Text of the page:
Uses of Wind Energy

There are many uses of wind energy and in fact this type of energy has been utilized to perform useful work for thousands of years. While many people think of electricity generation when wind energy is mentioned this renewable energy has many additional uses.


Traditional sailing off the coast of Mozambique. Image by Steve Evans.

Traditional sailing off the coast of Mozambique. Image by Steve Evans from Bangalore, India. License: CC BY 2.0

The first historical account of wind energy being harnessed to power boats was Egyptians and Phoenicians using cloth sails and logs or other primitive boats around 4,000 BC.[1] Since then sailing has progressed from a form of personal transportation to powering large cargo ships and more recently a sport. Sailboats are still used for fishing and commercial purposes in some areas of the world as shown in the image to the left of fishermen from a village in Mozambique. The use of wind energy for power makes sailing an attractive prospect in areas where fuel is expensive or hard to come by. Modern Yacht and Dinghy sailboats are primarily made for racing and recreation.


Windmill in Wiltshire, England. Image by John.r.a.p.baker.

Windmill in Wiltshire, England. Image by John.r.a.p.baker. License: CC BY 3.0

Windmills have been used for centuries to power machines, grind grain, pump water, and other mechanical work. The earliest known use of wind energy to power machines was Heron’s wind wheel around 10-70 AD.[2] This was a small wind wheel that powered a piston causing air to be forced through small pipes creating a wind powered organ. A few centuries later in Persia large horizontal wind sails were used to turn a vertical shaft resulting in the first known instance of industrial scale windmills being used to grind grain and pump water. Windmills are now used all over the world for many different purposes. In modern times there are now hundreds of different designs that have improved upon efficiency and uses.

Wind Turbines

DeWind 2MW wind turbine in Veladero mine, Argentina. Image by Fedealvarado.

DeWind 2MW wind turbine in Veladero mine, Argentina. Image by Fedealvarado. License: GNU FDL

Wind turbines or wind generators were first used in in 1887 by James Blythe to provide lighting to his vacation home in Scotland.[3] Wind turbines are technically a form of windmill as they are still just using the kinetic energy of the wind to produce mechanical work. What makes them notable though is that this mechanical motion is used to generate electricity. These sources of renewable energy are increasingly being used for everything from industrial scale power generation to simple residential generators. Being able to produce electricity from wind energy has expanded the role of wind power from mechanical work to grind grain and pump water to power for an endless number of electronic devices.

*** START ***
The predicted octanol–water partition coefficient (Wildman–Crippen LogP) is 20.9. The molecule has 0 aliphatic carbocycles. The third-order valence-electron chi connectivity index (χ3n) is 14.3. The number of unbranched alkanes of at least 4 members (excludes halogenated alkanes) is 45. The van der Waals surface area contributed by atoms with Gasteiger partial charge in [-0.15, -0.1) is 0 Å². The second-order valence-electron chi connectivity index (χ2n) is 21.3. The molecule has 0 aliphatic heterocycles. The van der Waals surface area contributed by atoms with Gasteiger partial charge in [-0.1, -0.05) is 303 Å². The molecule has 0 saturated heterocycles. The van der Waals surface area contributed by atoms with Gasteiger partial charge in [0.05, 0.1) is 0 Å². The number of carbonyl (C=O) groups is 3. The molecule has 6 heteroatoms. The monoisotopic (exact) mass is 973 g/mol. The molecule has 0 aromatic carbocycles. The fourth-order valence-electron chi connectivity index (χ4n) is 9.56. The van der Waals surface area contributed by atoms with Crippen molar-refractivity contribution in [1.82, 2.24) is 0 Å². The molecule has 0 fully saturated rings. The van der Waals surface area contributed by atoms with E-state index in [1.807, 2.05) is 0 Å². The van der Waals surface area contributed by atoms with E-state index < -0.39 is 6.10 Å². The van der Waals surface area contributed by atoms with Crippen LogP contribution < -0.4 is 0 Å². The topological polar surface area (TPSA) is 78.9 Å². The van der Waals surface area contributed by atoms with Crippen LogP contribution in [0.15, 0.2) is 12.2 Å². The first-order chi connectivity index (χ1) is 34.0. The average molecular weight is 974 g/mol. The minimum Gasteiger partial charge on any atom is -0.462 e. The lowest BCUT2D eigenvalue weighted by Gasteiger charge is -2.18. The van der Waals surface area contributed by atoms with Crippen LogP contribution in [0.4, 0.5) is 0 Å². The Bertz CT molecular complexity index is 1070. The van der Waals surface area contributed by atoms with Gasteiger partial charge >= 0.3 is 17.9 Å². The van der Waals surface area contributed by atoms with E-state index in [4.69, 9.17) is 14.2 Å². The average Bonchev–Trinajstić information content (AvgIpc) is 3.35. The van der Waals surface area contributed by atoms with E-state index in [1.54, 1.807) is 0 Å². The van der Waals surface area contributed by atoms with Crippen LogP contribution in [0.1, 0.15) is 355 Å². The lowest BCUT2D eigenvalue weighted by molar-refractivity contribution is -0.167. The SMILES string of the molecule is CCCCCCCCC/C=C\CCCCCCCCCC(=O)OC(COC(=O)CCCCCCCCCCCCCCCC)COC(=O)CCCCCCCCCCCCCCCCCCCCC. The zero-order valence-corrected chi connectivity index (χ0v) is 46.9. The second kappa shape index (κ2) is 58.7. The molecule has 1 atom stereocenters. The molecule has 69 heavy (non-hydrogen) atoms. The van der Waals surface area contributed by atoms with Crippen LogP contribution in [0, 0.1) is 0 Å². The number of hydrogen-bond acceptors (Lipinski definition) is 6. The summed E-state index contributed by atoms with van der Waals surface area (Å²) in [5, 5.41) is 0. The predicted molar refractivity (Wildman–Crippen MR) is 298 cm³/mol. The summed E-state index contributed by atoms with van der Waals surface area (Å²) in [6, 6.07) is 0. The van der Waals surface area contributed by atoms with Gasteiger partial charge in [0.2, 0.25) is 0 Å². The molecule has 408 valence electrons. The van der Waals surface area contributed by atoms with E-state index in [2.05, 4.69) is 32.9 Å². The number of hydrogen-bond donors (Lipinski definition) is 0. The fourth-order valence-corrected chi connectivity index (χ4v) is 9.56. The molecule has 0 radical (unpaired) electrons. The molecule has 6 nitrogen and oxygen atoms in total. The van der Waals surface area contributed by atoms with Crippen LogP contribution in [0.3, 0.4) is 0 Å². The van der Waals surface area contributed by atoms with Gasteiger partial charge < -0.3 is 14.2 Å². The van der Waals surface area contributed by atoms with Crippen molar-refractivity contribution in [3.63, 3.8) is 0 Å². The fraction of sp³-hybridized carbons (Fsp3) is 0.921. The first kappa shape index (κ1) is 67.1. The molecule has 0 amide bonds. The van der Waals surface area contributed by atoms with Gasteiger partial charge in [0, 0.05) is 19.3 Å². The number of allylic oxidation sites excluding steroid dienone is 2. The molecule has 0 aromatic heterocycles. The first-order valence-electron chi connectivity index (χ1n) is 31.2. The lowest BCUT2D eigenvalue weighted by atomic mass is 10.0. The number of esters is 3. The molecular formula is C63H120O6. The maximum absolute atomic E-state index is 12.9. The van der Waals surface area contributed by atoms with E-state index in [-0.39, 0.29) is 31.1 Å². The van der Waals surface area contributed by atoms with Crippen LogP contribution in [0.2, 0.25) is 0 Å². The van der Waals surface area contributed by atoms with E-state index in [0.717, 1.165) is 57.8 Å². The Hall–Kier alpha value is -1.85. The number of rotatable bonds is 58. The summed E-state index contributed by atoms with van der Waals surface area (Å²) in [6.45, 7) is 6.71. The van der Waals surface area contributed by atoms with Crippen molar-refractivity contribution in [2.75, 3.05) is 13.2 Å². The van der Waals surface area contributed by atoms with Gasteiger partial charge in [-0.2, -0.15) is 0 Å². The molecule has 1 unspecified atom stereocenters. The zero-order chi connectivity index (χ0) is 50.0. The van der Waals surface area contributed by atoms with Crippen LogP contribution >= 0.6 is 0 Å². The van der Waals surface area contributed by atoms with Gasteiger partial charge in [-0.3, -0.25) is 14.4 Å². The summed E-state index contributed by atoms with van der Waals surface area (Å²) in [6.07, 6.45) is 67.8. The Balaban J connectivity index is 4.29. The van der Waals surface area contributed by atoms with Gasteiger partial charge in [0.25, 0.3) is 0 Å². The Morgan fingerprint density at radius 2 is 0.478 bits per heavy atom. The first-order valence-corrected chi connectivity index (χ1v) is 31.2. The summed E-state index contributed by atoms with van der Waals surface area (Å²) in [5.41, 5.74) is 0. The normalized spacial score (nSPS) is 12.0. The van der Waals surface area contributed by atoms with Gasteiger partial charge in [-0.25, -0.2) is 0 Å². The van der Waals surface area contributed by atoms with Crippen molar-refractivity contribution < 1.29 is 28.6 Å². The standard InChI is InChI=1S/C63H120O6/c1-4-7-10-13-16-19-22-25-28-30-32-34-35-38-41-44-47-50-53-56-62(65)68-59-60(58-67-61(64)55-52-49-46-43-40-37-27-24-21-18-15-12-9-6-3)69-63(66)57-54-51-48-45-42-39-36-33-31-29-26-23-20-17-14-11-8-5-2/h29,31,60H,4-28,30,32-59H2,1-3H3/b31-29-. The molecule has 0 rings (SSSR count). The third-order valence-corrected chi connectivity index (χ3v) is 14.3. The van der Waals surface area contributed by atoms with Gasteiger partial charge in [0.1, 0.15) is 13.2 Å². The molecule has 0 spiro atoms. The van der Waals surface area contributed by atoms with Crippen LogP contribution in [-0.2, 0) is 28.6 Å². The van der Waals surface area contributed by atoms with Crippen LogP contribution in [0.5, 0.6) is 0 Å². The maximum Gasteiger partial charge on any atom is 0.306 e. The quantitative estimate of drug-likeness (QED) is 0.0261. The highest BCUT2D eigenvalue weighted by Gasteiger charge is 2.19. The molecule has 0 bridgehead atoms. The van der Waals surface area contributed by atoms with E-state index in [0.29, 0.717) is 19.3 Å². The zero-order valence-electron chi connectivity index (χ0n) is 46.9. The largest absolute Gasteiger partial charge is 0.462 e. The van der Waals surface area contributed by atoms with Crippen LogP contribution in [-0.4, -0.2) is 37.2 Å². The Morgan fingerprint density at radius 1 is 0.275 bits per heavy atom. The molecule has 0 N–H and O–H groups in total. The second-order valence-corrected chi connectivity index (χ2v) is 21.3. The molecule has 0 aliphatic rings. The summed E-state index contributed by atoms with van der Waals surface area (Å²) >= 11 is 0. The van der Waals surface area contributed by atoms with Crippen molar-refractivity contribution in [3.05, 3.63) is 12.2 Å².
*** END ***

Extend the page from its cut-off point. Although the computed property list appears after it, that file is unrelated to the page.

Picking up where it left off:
Hang Gliders

Parasev experimental aircraft being towed. Image by NASA.

Parasev experimental aircraft being towed. Image by NASA. License: US PD

Late in the 19th century German engineer Otto Lilienthal became the first person to repeatedly perform success hang gliding flights.[4] Around 1,000 years earlier the first recorded attempt at hang gliding was made by Abbas Ibn Firnas in Spain resulting in heavy injuries. History is littered with injuries and deaths of academics who tried to advance hang gliding between these periods. Thanks to these sacrifices the science of aerodynamics has progressed significantly and modern hang gliding has become safe with proper preparation. Modern hang gliders have traveled distances of over 100 miles and reached record heights of over 17,000 feet making this use of wind energy an incredible aeronautical accomplishment.


Nylon lattice delta kite. Image by Jonathunder.

Nylon lattice delta kite. Image by Jonathunder. License: CC BY-SA 3.0

Humans have been using kites for thousands of years with the first definite accounts being in China around 800 BC. A cave painting found in Indonesia could date the first kites 10,000 years earlier or possibly more.[5] These earliest attempts by man at understanding the principles of flight have been used for a variety of reasons throughout history. Almost every child today can remember the joy of flying a kite on a windy day at the beach or elsewhere. Many cultures around the world have used kites for ceremonial purposes as well during parades or other festivals. Recently sporting kites have become popular with special design to allow for trick flying and other aeronautic feats.


1. Sailboat History Timeline
2. Heron’s Inventions
3. Oxford DNB Article: Blythe, James
4. History of Hang Gliding
5. The Drachen Foundation: Kite Journal



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